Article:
A controversial herbal concoction has been in the news again in India, with renewed claims that it is effective against coronavirus.
The substance, called Coronil, was launched recently at an event attended by some Indian government ministers.
But there is no evidence that it works, and misleading claims have been made about approval for its use.
What do we know about the substance?
It’s a combination of herbs used in traditional Indian medicine and sold by Patanjali, a big consumer goods company in India, under the name of Coronil.
It first appeared in June last year, promoted by popular yoga guru Baba Ramdev, and described – without any basis – as a “cure” for Covid-19.
But marketing had to stop after an intervention by the Indian government, which said there was no data to show it worked as a treatment.
However, the government said it could continue to be sold as “an immunity booster”.
On 19 February this year, the company held another event – with Health Minister Dr Harsh Vardhan present – at which claims were repeated that it could prevent and treat Covid-19.
Dr Vardhan’s presence attracted criticism from India’s largest doctors’ body, the Indian Medical Association.
They described the promotion of an “unscientific medicine” in the presence of the health minister as an “insult to the people of India”, and asked the minister to clarify whether he supported it as a cure.
We contacted the health ministry to ask about Dr Vardhan’s presence at the event, but had not received a response by the time of publication.
The Patanjali company defended the minister’s attendance, saying “he neither endorsed ayurveda [India’s traditional medicine], nor undermined modern medicine”.
What are the claims made about Coronil?
The company continues to insist its product works against Covid-19.
“It has treated and cured people,” Acharya Balkrishna, managing director of Patanjali told the BBC.
It referred us to scientific trials, the results of which it says have been published in several peer-reviewed journals.
It pointed specifically to a study from November 2020 in a journal published by the Swiss-based MDPI, which was based on a laboratory trial.
However, this study was conducted on fish, and it does not state there was evidence Coronil could cure coronavirus in humans.
It said only that the “results obtained from the present pre-clinical study warrant detailed clinical trials in humans”.
Dr Michael Head, an expert on global health at the University of Southampton in the UK, told the BBC there was a huge difference between doing pre-clinical trials in the lab, and getting regulatory approval for something that works in humans.
“Many medicines show some potential promise in the laboratory, but when trialled in humans, they simply don’t work for a variety of reasons,” he says.
A human trial was conducted between May and June last year, on 95 patients who had tested positive for coronavirus.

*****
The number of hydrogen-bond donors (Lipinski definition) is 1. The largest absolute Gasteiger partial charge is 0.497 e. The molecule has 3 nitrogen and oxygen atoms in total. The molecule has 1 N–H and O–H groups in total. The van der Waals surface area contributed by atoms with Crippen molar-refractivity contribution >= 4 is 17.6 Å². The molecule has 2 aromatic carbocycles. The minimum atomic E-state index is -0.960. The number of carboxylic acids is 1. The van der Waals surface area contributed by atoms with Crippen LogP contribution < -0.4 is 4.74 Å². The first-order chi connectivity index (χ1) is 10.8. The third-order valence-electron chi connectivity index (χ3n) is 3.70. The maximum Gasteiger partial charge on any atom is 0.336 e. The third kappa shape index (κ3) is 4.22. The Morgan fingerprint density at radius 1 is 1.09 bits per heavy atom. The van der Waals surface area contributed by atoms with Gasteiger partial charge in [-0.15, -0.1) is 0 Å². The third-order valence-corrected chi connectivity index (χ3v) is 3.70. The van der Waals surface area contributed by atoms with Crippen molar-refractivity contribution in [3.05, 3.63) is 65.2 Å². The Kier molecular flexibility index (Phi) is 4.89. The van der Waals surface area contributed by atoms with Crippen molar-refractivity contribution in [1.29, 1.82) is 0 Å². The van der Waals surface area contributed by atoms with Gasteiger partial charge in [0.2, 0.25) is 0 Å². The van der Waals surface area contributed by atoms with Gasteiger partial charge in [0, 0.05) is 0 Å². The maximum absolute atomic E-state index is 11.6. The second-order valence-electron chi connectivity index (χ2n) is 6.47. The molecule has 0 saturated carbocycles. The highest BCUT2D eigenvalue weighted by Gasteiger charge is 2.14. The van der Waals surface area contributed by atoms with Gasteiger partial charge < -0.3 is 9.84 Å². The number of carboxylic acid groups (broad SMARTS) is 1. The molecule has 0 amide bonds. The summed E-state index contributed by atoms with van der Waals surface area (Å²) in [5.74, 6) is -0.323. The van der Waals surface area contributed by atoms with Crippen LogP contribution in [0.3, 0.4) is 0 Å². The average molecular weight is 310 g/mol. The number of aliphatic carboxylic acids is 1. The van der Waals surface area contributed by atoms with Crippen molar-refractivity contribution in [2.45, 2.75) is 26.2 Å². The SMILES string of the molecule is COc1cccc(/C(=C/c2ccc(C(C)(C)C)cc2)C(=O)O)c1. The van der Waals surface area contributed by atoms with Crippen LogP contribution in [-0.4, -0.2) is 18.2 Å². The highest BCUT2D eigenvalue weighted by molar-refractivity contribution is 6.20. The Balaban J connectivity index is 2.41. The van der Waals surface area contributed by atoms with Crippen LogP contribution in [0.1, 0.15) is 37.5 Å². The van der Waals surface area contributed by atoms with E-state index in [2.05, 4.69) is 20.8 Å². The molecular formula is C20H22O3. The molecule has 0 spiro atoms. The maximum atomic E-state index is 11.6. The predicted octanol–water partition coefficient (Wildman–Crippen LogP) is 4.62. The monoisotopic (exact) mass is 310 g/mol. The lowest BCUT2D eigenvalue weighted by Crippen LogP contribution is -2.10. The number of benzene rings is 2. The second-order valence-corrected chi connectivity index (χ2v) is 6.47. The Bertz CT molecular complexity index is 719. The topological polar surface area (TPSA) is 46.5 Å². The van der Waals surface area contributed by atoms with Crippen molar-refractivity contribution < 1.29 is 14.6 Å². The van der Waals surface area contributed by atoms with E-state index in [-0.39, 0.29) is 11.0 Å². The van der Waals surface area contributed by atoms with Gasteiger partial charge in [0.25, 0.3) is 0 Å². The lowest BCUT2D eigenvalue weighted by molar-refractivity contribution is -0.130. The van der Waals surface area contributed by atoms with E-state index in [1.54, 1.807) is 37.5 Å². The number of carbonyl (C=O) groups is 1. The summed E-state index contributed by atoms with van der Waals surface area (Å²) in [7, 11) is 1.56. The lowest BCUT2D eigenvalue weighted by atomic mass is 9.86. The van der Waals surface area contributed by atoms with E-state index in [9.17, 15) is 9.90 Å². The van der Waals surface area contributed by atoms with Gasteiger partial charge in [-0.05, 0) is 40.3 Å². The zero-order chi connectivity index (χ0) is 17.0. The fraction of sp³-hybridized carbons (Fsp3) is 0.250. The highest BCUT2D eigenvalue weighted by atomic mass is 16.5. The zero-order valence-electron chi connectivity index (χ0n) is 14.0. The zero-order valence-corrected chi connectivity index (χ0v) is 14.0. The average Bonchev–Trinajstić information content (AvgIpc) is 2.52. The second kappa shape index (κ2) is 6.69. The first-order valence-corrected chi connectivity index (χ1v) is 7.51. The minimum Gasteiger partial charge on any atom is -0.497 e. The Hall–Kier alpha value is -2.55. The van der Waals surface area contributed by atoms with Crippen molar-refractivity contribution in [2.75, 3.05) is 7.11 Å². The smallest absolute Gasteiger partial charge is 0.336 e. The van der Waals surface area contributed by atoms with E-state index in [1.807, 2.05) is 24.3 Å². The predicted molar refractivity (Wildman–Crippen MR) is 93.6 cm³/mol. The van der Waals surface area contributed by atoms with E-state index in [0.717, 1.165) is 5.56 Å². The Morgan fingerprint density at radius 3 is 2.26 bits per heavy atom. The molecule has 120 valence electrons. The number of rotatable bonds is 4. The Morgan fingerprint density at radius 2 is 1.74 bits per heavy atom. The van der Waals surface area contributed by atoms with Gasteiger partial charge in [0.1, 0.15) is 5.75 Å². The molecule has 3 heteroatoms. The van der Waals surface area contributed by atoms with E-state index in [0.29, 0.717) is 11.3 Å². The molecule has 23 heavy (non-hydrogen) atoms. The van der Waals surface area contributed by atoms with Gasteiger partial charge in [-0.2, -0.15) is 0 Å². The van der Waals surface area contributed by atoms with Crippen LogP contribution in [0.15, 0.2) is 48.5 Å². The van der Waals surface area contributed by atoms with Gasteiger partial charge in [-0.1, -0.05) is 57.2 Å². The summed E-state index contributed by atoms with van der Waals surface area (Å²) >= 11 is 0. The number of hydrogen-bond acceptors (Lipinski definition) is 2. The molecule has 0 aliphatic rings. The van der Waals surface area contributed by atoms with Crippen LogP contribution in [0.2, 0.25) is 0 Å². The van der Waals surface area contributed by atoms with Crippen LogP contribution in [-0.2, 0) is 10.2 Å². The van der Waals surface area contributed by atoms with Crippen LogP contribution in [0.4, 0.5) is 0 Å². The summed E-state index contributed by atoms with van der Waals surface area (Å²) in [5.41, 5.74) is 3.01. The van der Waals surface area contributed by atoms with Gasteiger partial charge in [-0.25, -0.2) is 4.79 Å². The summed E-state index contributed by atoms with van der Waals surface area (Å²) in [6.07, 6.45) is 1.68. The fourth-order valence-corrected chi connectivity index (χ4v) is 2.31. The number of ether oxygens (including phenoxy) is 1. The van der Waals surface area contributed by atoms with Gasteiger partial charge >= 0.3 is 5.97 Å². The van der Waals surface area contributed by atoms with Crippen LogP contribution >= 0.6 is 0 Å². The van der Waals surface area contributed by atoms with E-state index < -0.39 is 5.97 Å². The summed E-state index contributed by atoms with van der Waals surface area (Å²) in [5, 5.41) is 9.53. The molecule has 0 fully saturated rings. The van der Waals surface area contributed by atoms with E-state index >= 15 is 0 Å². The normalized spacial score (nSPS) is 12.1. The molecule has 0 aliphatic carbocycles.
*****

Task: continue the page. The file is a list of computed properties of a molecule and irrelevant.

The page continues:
Of these, 45 received the treatment and 50 were part of a placebo group (who didn’t receive anything).
It said there were faster recovery rates among those who were given Coronil than those who were not.
However, this was a pilot study with a small sample size.
This can make it difficult to draw firm conclusions, as the difference in recovery rates could have been down to other factors.
Has Coronil received official approval?
In December 2020, the Patanjali company, which is based in Uttarakhand state, asked the state authorities to change Coronil’s existing licence from an “immunity booster” to one for “medicine for Covid-19”.
In January this year, the Patanjali company said the product had got approval – as a “supporting measure” against Covid.
The Indian ministry for traditional medicine (known as AYUSH) and the Uttarakhand state authorities both confirmed to the BBC that a new licence had been issued, but both made clear that it was “not as a cure” for Covid.
“The upgraded licence means it can be sold like zinc, vitamin C, multi-vitamins or any other supplemental medicines,” said Dr YS Rawat, director of the Uttarakhand traditional medicine department and the state licensing authority.
“It [Coronil] is not a cure,” he added.
The company also points to the fact that it’s got a Good Manufacturing Practice (GMP) certificate, which it says is “in line with World Health Organization (WHO) certification schemes”.
Rakesh Mittal, a senior executive, even claimed in a tweet that Coronil had been “recognised by the WHO”, a statement he then deleted.
The GMP certification is from India’s top drug regulator – under a World Health Organization (WHO)-recognised scheme – and is to ensure production standards for export purposes.
“A GMP certificate has nothing to do with the efficacy of a medicine, it is to maintain standards of quality when manufacturing,” Dr Rawat from the Uttarakhand state government explained.
The WHO confirmed to the BBC that they have “not… certified the effectiveness of any traditional medicine for the treatment of Covid-19”.
Dr Head, of Southampton University, says: “There is no clear evidence right now that this product is beneficial for treating or preventing Covid-19.”